Author Interview with D.J. Elton

Dragon Soul Press interviewed D.J. Elton, an author of short stories, microfiction, and poetry.


1. How long have you been writing?

I started writing as a child as it was encouraged at school and held my interest. I kept writing over the years, especially poetry. Recently, in the past 5 or so years I have become more focused in getting my work published. So I’ve been quite prolific with poetry, microfiction and short stories. It was bliss on a stick to return to writing, something was fulfilled inside of me.

2. What is the most difficult part about writing for you?

My day usually includes a range of various work-related activities: because other than writing I also teach, promote, liaise, meditate and follow up people and engagements. So I do a lot. Nothing is tricky about the actual writing itself, but finding time to write as much as I would like has been a big challenge. I suppose another difficult thing is getting a heap of rejections all at once; one day I got five and it was so painful. Then you get some acceptances and it balances out.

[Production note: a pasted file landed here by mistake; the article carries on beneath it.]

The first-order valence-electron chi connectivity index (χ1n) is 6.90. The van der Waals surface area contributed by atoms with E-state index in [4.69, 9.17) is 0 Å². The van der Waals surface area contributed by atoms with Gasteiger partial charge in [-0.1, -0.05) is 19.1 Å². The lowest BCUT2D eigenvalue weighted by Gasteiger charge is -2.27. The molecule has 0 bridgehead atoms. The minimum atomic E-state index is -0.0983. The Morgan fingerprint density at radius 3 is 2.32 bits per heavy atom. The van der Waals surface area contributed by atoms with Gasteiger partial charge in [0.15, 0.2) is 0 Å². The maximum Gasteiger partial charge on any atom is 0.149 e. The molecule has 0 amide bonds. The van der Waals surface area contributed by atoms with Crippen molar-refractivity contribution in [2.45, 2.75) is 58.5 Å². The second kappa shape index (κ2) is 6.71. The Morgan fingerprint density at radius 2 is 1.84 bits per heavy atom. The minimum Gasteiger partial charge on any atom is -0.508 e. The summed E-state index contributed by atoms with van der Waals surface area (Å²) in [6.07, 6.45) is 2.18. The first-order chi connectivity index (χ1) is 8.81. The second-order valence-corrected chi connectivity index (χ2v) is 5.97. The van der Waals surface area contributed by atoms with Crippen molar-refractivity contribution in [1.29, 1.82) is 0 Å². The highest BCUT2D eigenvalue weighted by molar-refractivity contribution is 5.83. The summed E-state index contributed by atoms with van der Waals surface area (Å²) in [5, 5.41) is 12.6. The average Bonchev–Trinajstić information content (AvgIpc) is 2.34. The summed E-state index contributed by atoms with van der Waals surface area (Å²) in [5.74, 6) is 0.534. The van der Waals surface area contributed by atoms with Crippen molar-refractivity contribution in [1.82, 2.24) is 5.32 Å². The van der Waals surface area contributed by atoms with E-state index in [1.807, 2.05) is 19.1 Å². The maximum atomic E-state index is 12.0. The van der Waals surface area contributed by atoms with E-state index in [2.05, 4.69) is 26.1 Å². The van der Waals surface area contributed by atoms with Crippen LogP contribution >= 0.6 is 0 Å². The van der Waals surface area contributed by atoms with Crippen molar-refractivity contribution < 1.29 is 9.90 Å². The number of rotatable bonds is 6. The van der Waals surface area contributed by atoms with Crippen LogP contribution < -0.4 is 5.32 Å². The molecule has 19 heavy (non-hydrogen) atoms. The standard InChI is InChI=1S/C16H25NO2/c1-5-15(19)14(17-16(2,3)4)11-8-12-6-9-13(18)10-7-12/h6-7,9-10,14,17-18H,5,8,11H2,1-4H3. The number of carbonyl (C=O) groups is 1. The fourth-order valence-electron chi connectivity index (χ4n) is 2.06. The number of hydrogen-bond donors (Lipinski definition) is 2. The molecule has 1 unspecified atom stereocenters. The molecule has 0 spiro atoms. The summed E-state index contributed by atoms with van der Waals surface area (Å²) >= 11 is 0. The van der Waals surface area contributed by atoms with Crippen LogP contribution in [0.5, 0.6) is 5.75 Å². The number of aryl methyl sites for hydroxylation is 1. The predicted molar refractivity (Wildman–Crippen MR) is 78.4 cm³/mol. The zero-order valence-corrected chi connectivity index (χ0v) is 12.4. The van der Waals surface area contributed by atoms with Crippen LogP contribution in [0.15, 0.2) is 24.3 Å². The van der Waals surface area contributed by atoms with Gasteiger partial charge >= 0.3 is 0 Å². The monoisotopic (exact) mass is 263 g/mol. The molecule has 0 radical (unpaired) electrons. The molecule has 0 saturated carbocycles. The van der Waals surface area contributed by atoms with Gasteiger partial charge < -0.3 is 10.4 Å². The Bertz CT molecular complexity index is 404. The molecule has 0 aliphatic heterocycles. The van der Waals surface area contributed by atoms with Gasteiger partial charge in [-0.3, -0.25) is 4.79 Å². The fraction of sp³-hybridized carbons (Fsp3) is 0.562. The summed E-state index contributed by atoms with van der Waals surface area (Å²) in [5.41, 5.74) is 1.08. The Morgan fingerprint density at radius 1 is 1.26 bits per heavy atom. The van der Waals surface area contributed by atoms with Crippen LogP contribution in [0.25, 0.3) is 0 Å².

3. What, in your opinion, are the most important elements of good writing?

Engaging descriptions. Characters and dialogue that are interesting, attention-grabbing, page-turning; people want to keep reading and not get bored. I always attempt to adhere to a plot framework but it sometimes gets hijacked by the characters. Several rounds of editing is usually helpful too. I am a short story writer, not a novelist.

4. How do you come up with the story or poem titles?